By Patsy R. Brumfield/NEMS Daily Journal
OXFORD – Hal Neilsen, the former FBI agent in charge of Oxford’s office is under investigation for unspecified acts, the Daily Journal learned Friday.
The disclosure came from Daily Journal inquiries about the truthfulness of statements in a new book about the Scruggs judicial bribery scandal.
“Kings of Tort” authors Alan Lange of Jackson and retired assistant U.S. Attorney Tom Dawson write in their book, set for release Dec. 2, that Oxford’s former resident FBI agent, Hal Neilsen, was so untrustworthy that government lawyers went to the FBI’s Jackson office for help.
Carl Cuneo, the new resident agent since April, is not under investigation. Neilsen was removed from the post about a year ago, then returned to investigations this past summer, Cuneo said Saturday.
“From past experiences, (they) had lost confidence in the FBI’s Supervisory Special Agent (SSRA) Hal Neilsen, who was headquartered in Oxford,” reads a passage from “Kings of Tort.”
The “they” includes Dawson, since the book is written in the third person.
The book is a chronology of the life of now-disgraced former attorney Richard “Dickie” Scruggs of Oxford and his legal career, decisions and associations leading up to his legal downfall.
Scruggs and co-defendants are serving prison time for guilty pleas across two judicial bribery cases.
In an interview with the Daily Journal, Lange and Dawson declined to explain their accusations against Neilsen. They said they used that passage to explain why the federal investigation did not use Oxford-based FBI to smoke out a conspiracy to bribe Circuit Judge Henry Lackey of Calhoun City.
“Paramount to their success (in the investigation) would be secrecy and how the case agent would be supervised,” the Lange-Dawson book states.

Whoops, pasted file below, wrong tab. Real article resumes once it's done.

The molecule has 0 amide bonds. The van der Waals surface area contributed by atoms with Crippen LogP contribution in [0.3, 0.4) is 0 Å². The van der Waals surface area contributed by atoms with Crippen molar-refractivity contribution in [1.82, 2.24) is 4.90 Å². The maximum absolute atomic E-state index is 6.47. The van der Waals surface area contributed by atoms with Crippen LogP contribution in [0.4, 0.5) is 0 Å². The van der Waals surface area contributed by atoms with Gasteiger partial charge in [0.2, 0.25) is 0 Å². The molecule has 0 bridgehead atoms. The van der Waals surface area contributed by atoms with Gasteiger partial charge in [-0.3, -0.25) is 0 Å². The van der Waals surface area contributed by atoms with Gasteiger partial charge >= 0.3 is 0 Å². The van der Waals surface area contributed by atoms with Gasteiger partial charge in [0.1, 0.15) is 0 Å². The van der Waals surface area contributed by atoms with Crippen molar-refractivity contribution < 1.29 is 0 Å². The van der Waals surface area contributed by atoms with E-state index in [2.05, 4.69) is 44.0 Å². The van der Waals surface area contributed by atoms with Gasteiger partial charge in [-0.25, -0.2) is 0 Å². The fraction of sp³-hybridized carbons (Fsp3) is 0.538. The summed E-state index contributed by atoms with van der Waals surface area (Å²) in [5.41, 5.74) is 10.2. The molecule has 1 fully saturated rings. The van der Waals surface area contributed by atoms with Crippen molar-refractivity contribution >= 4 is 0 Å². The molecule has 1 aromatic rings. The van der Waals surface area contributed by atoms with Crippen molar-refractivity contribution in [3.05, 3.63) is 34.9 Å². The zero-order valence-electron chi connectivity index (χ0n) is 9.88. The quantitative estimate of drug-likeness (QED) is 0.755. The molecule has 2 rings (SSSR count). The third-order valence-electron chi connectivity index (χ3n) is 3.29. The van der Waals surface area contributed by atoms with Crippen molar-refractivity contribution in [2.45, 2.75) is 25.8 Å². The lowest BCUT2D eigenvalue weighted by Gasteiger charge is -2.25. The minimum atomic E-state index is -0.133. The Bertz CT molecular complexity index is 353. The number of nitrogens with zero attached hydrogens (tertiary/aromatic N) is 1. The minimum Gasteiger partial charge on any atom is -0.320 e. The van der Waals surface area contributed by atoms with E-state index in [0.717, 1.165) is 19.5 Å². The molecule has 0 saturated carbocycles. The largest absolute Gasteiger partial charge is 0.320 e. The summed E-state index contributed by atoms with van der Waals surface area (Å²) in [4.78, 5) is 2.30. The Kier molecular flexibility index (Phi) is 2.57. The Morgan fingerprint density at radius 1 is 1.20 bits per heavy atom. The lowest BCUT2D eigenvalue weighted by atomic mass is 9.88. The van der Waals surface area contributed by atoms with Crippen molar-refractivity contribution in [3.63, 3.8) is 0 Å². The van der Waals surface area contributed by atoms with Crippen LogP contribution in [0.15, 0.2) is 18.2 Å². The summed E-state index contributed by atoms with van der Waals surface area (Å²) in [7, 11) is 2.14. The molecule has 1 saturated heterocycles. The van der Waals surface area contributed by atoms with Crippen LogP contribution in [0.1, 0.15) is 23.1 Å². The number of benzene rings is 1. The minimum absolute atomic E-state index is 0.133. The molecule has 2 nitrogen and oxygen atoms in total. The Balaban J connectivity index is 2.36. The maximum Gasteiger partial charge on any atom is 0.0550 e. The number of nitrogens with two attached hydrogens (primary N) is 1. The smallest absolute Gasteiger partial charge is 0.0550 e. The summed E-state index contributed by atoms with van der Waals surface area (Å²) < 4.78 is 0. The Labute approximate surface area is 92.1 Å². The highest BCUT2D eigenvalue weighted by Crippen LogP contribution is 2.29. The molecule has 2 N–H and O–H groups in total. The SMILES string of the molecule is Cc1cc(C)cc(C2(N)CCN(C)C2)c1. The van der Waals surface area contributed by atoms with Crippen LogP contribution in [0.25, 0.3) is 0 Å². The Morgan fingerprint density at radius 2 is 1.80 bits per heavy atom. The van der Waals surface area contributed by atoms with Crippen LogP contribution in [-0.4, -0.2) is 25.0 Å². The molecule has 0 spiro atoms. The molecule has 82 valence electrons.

Neilsen supervised all FBI agents in the Northern District of the U.S. District Court.
A Daily Journal source, who asked not to be identified because of his familiarity with the region’s judicial system, confirmed that Neilsen is under investigation, but he declined to be more specific.
Calls to the U.S. Attorney’s Office, to Neilsen and to his Jackson attorney, James Tucker, went unanswered Friday.
According to the book, U.S. Attorney Jim Greenlee, Dawson and John Hailman – then assistant U.S. attorney for the criminal division – decided to go from Oxford to Jackson to meet with the special agent in charge of the state.
The trio was unified “in the decision to remove Neilsen from the investigation,” the book says.
According to the book, Dawson and the two others were apprehensive about the visit, saying it was important for them to win the confidence of new Special Agent in Charge Frederick Brink to convince him “that his supervisor in north Mississippi could not be trusted.”
The book says that when the trio met with Brink, also present was an assistant named Steve Gomez, who the authors say “was familiar with the concern with the SSRA in Oxford.”
Contact Patsy R. Brumfield at (662) 678-1596 or email@example.com.